Piano Sonata No. 2 (Chopin)
Sonata by Chopin / From Wikipedia, the free encyclopedia
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The Piano Sonata No. 2 in B♭ minor, Op. 35, is a piano sonata in four movements by Polish composer Frédéric Chopin. Chopin completed the work while living in George Sand's manor in Nohant, some 250 km (160 mi) south of Paris, a year before it was published in 1840. The first of the composer's three mature sonatas (the others being the Piano Sonata No. 3 in B minor, Op. 58 and the Sonata for Piano and Cello in G minor, Op. 65), the work is considered to be one of the greatest piano sonatas of the literature.
|Piano Sonata No. 2|
|by Frédéric Chopin|
|Other name||Funeral March|
|Duration||About 21-25 minutes|
The third movement of the Piano Sonata No. 2 is Chopin's famous funeral march (French: Marche funèbre; Polish: Marsz żałobny) which was composed at least two years before the remainder of the work and has remained, by itself, one of Chopin's most popular compositions. The Piano Sonata No. 2 carries allusions and reminiscences of music by J. S. Bach and by Ludwig van Beethoven; Beethoven's Piano Sonata No. 12 also has a funeral march as its third movement. A typical performance of Chopin's second sonata lasts between 21 and 25 minutes, depending on whether the repetition of the first movement's exposition is observed.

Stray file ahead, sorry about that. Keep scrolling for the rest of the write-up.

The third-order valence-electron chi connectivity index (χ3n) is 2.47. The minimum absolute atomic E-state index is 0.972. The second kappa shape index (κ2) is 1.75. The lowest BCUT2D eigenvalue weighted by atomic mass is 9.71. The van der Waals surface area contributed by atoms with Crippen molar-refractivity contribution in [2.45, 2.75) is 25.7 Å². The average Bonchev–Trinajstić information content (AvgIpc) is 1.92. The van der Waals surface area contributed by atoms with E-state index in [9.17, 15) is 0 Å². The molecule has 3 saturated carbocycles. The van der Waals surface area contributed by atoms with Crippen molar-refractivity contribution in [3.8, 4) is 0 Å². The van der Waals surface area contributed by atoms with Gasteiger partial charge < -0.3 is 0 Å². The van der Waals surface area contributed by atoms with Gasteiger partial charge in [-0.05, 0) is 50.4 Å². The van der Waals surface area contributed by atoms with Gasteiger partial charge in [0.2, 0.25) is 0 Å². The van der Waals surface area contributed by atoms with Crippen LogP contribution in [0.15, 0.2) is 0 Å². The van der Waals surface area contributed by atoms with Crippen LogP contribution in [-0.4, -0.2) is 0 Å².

While the Piano Sonata No. 2 gained instant popularity with the public, critical reception was initially more doubtful. Robert Schumann, among other critics, argued that the work was structurally inferior and that Chopin "could not quite handle sonata form", a criticism that did not withstand time. The work has been recorded by numerous pianists and is regularly programmed in concerts and piano competitions. The Marche funèbre exists in countless arrangements and has been performed at funerals all over the world (including Chopin's own), having become an archetypal evocation of death.